Day 66: If it’s true for kids, it’s true for us

On Tuesday, a friend was visiting. During the conversation, she said, “I think what you’ve done is amazing. You’ve taken on children with problems,” People say this kind of thing to me quite a lot. It winds me up but that’s beside the point. Until then, I had forgotten something really important about how this whole journey started.

When my husband and I began the adoption process, we were advised that children who experience trauma in their early years are at a disadvantage for the rest of their lives. They can struggle to form attachments with others, have difficulty learning, have trouble maintaining good mental health or some combination of all of those. Adoptive parents are advised not to aim too high and not to expect too much.

I was unwilling to accept that all children who have difficult starts in life are doomed to that sort of future. “Not my kids!” I told myself and vowed to do everything possible to help them create lives they love. I didn’t even know who my kids were at that point but I knew who I was and I believed I could make a difference.

As it turned out, the challenge of parenting was greater than I expected and the challenge of adoptive parenting was even greater than that.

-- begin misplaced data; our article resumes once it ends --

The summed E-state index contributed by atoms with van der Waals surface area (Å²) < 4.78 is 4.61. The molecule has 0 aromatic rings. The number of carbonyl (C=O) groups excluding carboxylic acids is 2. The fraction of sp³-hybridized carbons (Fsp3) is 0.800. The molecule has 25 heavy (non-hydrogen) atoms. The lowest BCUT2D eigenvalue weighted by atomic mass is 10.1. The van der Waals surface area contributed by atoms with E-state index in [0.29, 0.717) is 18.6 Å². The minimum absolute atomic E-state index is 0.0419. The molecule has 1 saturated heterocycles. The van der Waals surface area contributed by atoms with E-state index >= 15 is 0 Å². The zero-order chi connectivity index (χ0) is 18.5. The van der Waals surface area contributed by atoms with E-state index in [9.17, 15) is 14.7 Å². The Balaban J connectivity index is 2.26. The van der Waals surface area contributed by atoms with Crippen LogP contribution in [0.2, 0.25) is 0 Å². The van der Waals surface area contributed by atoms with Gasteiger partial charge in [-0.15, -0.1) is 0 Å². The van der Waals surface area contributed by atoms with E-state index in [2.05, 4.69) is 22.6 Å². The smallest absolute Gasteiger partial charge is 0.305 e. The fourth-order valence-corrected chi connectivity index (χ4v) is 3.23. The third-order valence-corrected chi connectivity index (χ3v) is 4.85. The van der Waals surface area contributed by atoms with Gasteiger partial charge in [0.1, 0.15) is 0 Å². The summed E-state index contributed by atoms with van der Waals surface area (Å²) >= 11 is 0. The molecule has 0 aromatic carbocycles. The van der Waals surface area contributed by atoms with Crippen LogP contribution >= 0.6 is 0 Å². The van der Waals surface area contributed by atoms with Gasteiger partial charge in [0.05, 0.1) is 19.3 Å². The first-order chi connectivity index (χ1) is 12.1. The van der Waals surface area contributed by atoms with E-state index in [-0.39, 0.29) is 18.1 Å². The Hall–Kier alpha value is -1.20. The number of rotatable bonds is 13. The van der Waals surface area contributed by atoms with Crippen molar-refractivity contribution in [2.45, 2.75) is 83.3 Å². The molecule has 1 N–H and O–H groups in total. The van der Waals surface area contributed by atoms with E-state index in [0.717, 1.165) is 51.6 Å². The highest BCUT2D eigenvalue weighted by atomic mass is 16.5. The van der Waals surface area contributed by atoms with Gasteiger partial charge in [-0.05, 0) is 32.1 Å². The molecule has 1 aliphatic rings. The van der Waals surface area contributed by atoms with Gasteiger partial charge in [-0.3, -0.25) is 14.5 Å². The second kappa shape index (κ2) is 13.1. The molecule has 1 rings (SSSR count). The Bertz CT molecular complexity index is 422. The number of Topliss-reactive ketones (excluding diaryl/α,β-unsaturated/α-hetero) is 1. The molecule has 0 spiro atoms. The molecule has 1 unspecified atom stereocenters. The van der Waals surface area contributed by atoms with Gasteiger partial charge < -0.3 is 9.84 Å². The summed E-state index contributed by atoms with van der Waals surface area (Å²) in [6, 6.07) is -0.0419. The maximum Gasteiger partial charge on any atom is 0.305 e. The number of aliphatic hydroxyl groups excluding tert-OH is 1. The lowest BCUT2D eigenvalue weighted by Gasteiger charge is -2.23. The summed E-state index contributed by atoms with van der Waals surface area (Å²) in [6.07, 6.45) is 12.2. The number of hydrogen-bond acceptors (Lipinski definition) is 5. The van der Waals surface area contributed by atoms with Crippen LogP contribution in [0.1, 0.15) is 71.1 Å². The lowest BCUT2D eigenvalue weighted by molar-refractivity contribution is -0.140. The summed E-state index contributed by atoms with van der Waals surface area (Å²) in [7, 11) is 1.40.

I still believed anything was possible for them but I was living as if that wasn’t true for me. Instead of being inspired to grow into the person they needed me to be, I beat myself up for repeatedly failing them. Each day I had a mental tally – was this a day where I helped them move a step closer to “anything is possible” or a step closer to “trauma ruined your life”? Most days I felt like I had done the latter.

After they went to bed each night, I’d console myself with wine and junk food, promising myself that ‘tomorrow will be better’. I think I stayed in that phase for so long because, in some ways, it was easier than doing the inner, personal work I needed to do.

Since then, I’ve committed wholeheartedly to letting my actions do the talking. There is no point telling them that anything is possible if I don’t also show them.

Giving up alcohol was only one part of it (and in large part, was more about proving something to myself) but it has made me a better parent. I have enough energy to play and enough patience to spend as much time with them as they want. We hug more, talk more, share more and do more together. I don’t plan weekends and evenings in ways that involve fobbing them off with some other activity so I can relax with a glass of wine.

I am well aware that many aspects of their development are out of my control. I am also aware that happiness makes a massive difference to every other significant measure in life – mortality, health, mental health, ability to form good relationships and a whole host of other things – and there, I definitely have some influence.

According to Sonja Lyubormirsky, 50% of happiness is genetic. Ok, so that part is out of my hands. 10% is determined by our life circumstances – again, I can’t do much about the past but everything else is still in play – and that leaves 40% to work with. Forty percent of our happiness is determined by our habits. Much of that will fall to them as they get older but right now, it’s up to me to show them how to make best use of that 40%.

I still believe anything is possible for them, but now, instead of just talking about it, I am showing them.

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